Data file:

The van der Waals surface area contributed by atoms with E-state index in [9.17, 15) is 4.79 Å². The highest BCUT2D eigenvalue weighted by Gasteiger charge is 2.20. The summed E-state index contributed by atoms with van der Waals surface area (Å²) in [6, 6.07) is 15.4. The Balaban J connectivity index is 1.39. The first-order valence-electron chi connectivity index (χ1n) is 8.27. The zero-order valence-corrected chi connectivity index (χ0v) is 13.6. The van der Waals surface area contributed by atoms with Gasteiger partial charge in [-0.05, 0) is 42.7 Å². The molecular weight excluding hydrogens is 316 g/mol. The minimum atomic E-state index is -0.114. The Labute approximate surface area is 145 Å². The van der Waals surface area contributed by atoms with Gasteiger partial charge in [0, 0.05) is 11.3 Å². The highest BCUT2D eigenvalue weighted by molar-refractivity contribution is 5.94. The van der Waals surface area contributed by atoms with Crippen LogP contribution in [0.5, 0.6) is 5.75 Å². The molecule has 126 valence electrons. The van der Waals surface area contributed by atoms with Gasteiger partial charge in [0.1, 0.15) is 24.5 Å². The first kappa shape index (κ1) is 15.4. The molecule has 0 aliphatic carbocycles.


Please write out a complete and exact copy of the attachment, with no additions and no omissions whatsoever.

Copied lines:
The van der Waals surface area contributed by atoms with E-state index in [9.17, 15) is 4.79 Å². The highest BCUT2D eigenvalue weighted by Gasteiger charge is 2.20. The summed E-state index contributed by atoms with van der Waals surface area (Å²) in [6, 6.07) is 15.4. The Balaban J connectivity index is 1.39. The first-order valence-electron chi connectivity index (χ1n) is 8.27. The zero-order valence-corrected chi connectivity index (χ0v) is 13.6. The van der Waals surface area contributed by atoms with Gasteiger partial charge in [-0.05, 0) is 42.7 Å². The molecular weight excluding hydrogens is 316 g/mol. The minimum atomic E-state index is -0.114. The Labute approximate surface area is 145 Å². The van der Waals surface area contributed by atoms with Gasteiger partial charge in [0, 0.05) is 11.3 Å². The highest BCUT2D eigenvalue weighted by molar-refractivity contribution is 5.94. The van der Waals surface area contributed by atoms with Crippen LogP contribution in [0.5, 0.6) is 5.75 Å². The molecule has 126 valence electrons. The van der Waals surface area contributed by atoms with Gasteiger partial charge in [0.1, 0.15) is 24.5 Å². The first kappa shape index (κ1) is 15.4. The molecule has 0 aliphatic carbocycles.